Supporting students in foster care requires time and resources

California’s Students in Foster Care: Challenges and Promising Practices, a report released by the Learning Policy Institute in July 2022, considers statewide pre-pandemic education data and conversations with county offices of education foster youth services coordinators to find promising practices that can implemented.

In 2018–19, roughly 0.7 percent of the state’s K-12 population was in foster care. Some existing hurdles that students in foster care experienced that affected educational outcomes included dealing with personal trauma that inhibits one’s ability to concentrate and learn or having to change schools causing learning disruption.

The pandemic has exacerbated social and environmental challenges for these students — many of whom had reduced access to in-person instruction and supports while school campuses were closed in 2019–20 and 2020–21.

“As the state and schools work to recover from the pandemic, sustained attention will be necessary to ensure these students have access to the services they need to succeed,” the report states.

Analyzing 2018–19 data, researchers found that students living in foster care were more likely to transfer schools during the academic year than other students, and some moved more than once. Almost half of the foster care students attended the highest-poverty schools and were more likely to attend low-performing schools. They also experienced higher rates of chronic absenteeism and suspension and gradated at lower rates than their counterparts.

On the California Assessment of Student Performance and Progress, 24 percent of students in foster care met or exceeded standards for English language arts (compared to 51 percent of other students) and 15 percent met or exceeded math standards (compared to 40 percent of other students).

Meeting student needs

The report identified several organizational, logistical and data challenges in effectively coordinating and collaborating to meet the needs of foster youth.

For example, while the Local Control Funding Formula increases visibility for students who are in foster care, it doesn’t necessarily give additional resources to address their needs, “because students in foster care are small in number and their needs may span multiple systems, districts may struggle to address their individualized needs,” the report states.

Additionally, current data systems are insufficient in supporting student case management and collaboration between local educational agencies and child welfare agencies. Students’ ability to keep attending their original school when placed in care outside of its attendance area is also difficult due to lack of transportation options.

Lastly, “capacity constraints in the child welfare system, such as high caseloads among social workers and lack of placement options, especially for students with the greatest needs, can make it challenging to prioritize education in placement decisions, can limit available time for best interest determinations, and can contribute to students changing schools,” the report states.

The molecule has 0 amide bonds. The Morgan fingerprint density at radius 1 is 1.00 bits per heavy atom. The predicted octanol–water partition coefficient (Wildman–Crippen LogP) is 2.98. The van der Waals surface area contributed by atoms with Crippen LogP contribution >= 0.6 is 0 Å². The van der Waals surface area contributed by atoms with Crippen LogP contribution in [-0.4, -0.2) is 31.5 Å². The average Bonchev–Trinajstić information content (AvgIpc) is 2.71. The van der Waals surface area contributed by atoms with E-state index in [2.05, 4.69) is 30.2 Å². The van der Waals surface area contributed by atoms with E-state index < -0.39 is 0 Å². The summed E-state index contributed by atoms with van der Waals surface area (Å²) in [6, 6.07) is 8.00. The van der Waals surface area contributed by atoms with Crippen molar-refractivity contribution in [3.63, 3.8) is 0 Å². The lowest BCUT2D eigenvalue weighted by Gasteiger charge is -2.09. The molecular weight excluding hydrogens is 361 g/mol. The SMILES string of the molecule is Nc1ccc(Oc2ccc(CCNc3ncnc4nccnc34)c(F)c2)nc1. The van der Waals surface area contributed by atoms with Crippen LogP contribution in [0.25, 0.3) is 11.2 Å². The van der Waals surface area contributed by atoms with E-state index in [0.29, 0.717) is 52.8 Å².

Possible solutions

Foster youth services coordinators surveyed offered research-aligned programs and processes that may be used to inform future supports, such as giving students targeted social-emotional and academic services (as part of a Multi-Tiered System of Support, or MTSS).

Creating a “one-stop” resource center that provides a readily available web of supports can also strengthen interagency coordination and communication, which can improve individual student case management.

Using school-level practices to nurture trusting relationships between students in foster care and the school community and staff may improve student outcomes. School-based liaisons trained to support students in foster care are used in some districts to assist them in things like credit recovery and knowing their rights.

Policy recommendations

Based on their analysis, the report’s authors suggested local and state policy recommendations including:

  • Implementing organizational structures to support cross-system collaboration. This encompasses supporting cross-agency structures to better collaboration and delivery of services, supporting community school implementation and backing the creation of local interagency transportation agreements to ease school mobility issues.
  • Considering revising LCFF to give additional funds for students who fall into multiple high-needs groups.
  • Using strategies that can improve student case management. One example is making a state grant program that supports the creation and dissemination of best practices for data-informed collaborative case management for California. The possibility of housing education and child welfare staff may also be considered.
  • Utilizing strategies that can quickly identify and provide strong supports for students, such as relationship centered practices under a MTSS, may be considered as well as increasing access to professional development for school staff so they can better serve students in foster care. This is especially important as students attempt to recover from the pandemic.